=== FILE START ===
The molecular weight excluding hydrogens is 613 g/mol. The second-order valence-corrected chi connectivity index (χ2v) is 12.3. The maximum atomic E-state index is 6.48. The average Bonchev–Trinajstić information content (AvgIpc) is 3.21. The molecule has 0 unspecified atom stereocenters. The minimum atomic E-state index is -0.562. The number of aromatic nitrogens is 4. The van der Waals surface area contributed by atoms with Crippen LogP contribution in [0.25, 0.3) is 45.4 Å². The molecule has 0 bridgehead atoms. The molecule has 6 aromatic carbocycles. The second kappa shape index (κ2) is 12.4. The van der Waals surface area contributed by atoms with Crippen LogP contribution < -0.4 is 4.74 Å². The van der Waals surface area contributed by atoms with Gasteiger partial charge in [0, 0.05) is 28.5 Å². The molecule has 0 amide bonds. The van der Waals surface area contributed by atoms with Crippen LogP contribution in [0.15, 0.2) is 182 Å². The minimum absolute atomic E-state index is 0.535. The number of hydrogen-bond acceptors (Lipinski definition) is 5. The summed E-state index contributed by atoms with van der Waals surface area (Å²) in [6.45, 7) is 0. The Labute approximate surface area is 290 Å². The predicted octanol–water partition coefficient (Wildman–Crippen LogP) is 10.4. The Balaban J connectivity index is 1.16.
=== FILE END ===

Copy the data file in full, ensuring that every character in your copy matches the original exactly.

The molecular weight excluding hydrogens is 613 g/mol. The second-order valence-corrected chi connectivity index (χ2v) is 12.3. The maximum atomic E-state index is 6.48. The average Bonchev–Trinajstić information content (AvgIpc) is 3.21. The molecule has 0 unspecified atom stereocenters. The minimum atomic E-state index is -0.562. The number of aromatic nitrogens is 4. The van der Waals surface area contributed by atoms with Crippen LogP contribution in [0.25, 0.3) is 45.4 Å². The molecule has 0 bridgehead atoms. The molecule has 6 aromatic carbocycles. The second kappa shape index (κ2) is 12.4. The van der Waals surface area contributed by atoms with Crippen LogP contribution < -0.4 is 4.74 Å². The van der Waals surface area contributed by atoms with Gasteiger partial charge in [0, 0.05) is 28.5 Å². The molecule has 0 amide bonds. The van der Waals surface area contributed by atoms with Crippen LogP contribution in [0.15, 0.2) is 182 Å². The minimum absolute atomic E-state index is 0.535. The number of hydrogen-bond acceptors (Lipinski definition) is 5. The summed E-state index contributed by atoms with van der Waals surface area (Å²) in [6.45, 7) is 0. The Labute approximate surface area is 290 Å². The predicted octanol–water partition coefficient (Wildman–Crippen LogP) is 10.4. The Balaban J connectivity index is 1.16.